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Understanding Physician Fatigue

The long hours most physicians work make an overbooked schedule almost inevitable.

One survey, conducted by AMA Insurance to assess work-life balance for physicians, found that just 14 percent of physicians worked fewer than 40 hours a week. Twenty-three percent worked 61 hours weekly or more, and 5 percent worked more than 80 hours a week.

So perhaps it’s no surprise that physician burnout has reached epidemic rates throughout the country. One systemic review reported that all physicians, physicians-in-training and medical students in the U.S. were at risk of burnout, and more than 50 percent were already affected.

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Physician burnout can have dangerous consequences for doctors and patients alike. One survey of fatigued residents found that half of the respondents reported being involved in a car accident within the past three months. Doctors suffering from burnout are more likely to make medical errors, the American Academy of Family Physicians (AAFP) reports, which can endanger patients. Burnout is also linked to suicidal ideation

The problem of physician burnout needs to be reckoned with by the health care industry as a whole. In the meantime, you can take steps to protect yourself. Read on to learn about signs you’re suffering from physician fatigue or burnout — and what to do if you’re at risk. 

What causes physician fatigue?

A lot of factors contribute to physician fatigue and burnout, but punishing work schedules (accompanied by social pressure to work such long hours), poor work-life balance and high levels of occupational stress all play a central role. The hardship of being unable to provide the best care — for example, because of a patient’s financial situation — can also wear physicians down, as Connecticut-based cardiologist Jeffrey Walden wrote in a 2016 op-ed for the journal Family Practice Management .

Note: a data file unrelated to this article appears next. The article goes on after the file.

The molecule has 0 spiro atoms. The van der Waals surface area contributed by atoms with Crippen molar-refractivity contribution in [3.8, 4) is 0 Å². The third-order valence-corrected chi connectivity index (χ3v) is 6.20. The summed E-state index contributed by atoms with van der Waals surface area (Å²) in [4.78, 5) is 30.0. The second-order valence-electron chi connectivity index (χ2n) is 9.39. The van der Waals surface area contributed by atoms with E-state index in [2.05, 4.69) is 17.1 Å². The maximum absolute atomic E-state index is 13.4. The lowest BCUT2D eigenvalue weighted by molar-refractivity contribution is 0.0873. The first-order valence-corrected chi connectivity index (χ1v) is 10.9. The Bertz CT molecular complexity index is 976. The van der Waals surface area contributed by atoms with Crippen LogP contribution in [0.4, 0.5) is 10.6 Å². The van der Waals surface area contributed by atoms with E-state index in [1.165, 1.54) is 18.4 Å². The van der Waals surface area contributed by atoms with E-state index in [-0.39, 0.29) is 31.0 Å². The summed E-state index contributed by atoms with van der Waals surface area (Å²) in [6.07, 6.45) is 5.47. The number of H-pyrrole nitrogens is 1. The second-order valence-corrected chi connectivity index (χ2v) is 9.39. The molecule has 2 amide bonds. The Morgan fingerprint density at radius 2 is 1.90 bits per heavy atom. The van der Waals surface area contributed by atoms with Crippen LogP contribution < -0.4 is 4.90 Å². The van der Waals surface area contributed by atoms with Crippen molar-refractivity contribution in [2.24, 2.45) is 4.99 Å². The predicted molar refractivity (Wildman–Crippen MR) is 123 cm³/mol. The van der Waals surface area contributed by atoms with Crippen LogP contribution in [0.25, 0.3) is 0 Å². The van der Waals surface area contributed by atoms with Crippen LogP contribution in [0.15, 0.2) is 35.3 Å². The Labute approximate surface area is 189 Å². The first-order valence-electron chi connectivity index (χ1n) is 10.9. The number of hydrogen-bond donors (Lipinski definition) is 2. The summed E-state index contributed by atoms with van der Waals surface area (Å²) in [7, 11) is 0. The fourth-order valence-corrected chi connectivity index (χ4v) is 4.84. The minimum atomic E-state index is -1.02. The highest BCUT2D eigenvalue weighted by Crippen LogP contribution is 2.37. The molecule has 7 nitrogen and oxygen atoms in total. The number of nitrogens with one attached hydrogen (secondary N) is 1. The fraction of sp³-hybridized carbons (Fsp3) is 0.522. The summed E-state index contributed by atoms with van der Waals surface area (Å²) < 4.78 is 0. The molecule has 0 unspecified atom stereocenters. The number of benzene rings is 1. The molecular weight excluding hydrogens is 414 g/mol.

Related Article:

Practical Strategies to Handle Late Patient Payments

On an individual level, fatigue and burnout set in when you don’t have time to recharge. Non-stop work, combined with extreme stress, leaves you emotionally and physically depleted. Make time for rest and self-care to lower your risk of burnout. 

What are the signs of physician fatigue?

When burnout rears its head, the signs can be both physical and psychological: You might feel exhausted to the point where your workload doesn’t feel sustainable. You might begin to feel emotionally dissociated, or checked out, from your job. You might feel directionless, like you have no sense of purpose, or question why you became a doctor in the first place.

You may find your personal life suffering too. Physician burnout can shift your outlook on life from sunny to cynical. More hours spent at the practice usually means less time spent with family and friends. 

How can you address (and avoid) physician fatigue?

The first step to fighting fatigue and burnout is to accept your limitations. No one can work tirelessly without rest. Developing self-awareness of what you can and cannot do may help you become more resilient. Set work boundaries and stick to them as best you can.

Support from the people in your life may help you address or avoid burnout too. Spending time with your loved ones can recharge your emotional batteries, and a strong support staff in your practice can help you focus on what’s most important and rewarding in your work.

Allocating 20 percent of your working hours to tasks that feel meaningful is an effective way to address burnout, according to a 2017 review paper. Think about what made you go into medicine, and adjust your hours so you can focus on what matters to you. Delegate tasks you don’t enjoy to your staff.

Finally, lean on mental health services, especially if you’re contemplating self-harm or abusing substances to stay on top of your workload. Though it may feel scary, taking the step to talk to a therapist may just save your life — and the lives of your patients.